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Taking Strength from the Past in Securing India’s Future

Binalakshmi Nepram is Founder-Secretary-General of the Control Arms Foundation of India. The writer was present at most of the negotiations of the several diplomatic conferences on cluster munitions held throughout 2008 until the signing of the treaty on December 3, 2008, in Oslo.
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  • October-December 2009
    Cover Story

    To promote the establishment and maintenance of international peace and security with the least diversion for armaments of the world’s human and economic resources
    -Article 26 of the UN Charter

    Peace, disarmament and development were the pillars of India’s foreign policy since independence in 1947. As early as 1959, India called attention of the United Nations to the existence of large armaments and their unchecked growth which, besides being a threat to international peace and security. In 1964, India placed the item, “Non-proliferation of Nuclear Weapons” on the agenda of the United Nations. 1965, India with 7 other nations called for an international treaty based, among others, on the principles which was to be a step towards the achievement of general and complete disarmament. Prime Minister Jawaharlal Nehru Speech at the Anti-Nuclear Arms Convention, New Delhi, June 16, 1962 had stated, “I am absolutely convinced that if any country adopted unilateral disarmament through strength, nobody would be able to injure it and it will win in the end”.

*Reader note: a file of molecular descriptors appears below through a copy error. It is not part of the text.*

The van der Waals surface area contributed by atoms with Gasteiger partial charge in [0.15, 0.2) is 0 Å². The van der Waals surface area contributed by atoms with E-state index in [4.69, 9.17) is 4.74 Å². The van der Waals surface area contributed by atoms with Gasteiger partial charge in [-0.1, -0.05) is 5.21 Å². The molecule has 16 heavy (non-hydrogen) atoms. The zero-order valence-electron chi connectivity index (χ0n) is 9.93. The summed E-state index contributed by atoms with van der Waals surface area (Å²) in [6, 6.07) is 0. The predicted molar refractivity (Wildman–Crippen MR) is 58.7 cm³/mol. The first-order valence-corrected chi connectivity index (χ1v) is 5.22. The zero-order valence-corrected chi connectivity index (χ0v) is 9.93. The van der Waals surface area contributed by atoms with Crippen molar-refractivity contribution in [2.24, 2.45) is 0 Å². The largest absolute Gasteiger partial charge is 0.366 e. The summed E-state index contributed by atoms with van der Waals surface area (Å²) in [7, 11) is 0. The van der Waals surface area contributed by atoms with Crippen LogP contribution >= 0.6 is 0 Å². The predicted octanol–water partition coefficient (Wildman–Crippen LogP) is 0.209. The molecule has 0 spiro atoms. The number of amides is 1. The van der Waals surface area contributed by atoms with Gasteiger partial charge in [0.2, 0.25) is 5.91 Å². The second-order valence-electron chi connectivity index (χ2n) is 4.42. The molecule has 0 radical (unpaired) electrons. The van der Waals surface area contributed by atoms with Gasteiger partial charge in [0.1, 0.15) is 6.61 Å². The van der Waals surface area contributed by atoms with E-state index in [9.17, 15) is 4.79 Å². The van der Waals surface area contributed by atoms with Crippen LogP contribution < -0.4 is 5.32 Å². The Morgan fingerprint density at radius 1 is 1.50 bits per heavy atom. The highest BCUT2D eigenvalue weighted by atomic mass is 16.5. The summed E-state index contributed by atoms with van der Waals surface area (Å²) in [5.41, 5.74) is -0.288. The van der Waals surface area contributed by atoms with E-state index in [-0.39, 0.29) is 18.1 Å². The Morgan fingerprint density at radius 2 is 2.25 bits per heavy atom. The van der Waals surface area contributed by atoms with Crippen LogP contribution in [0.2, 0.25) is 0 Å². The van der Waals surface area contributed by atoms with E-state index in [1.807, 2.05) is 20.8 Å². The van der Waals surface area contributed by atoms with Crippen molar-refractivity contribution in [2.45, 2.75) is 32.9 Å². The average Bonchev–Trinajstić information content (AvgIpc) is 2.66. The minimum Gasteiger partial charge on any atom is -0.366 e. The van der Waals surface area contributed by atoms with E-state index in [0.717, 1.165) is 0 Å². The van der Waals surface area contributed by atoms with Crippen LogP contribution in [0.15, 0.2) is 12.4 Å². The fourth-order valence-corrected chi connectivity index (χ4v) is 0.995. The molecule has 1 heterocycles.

In the year 1973, India signed Biological Weapons Convention and ratified of the Biological and Toxin Weapons Convention (BWC) on July 15, 1974. The Biological Weapons Convention was the first disarmament treaty that eliminated an entire category of weapons of mass destruction. And then in 1981, India signed the Convention on Certain Conventional Weapons and ratified in 1984. The last disarmament treaty that India signed the Chemical Weapons Convention treaty in the year 1993. It was ratified in 1995. Under that Convention, India has destroyed over half of its declared 1,055 metric tons of chemical weapon stockpiles. 100% of India’s chemical weapons stockpile was destroyed by the end of April 2009, an example to the world of India’s continued commitment to peace and disarmament efforts.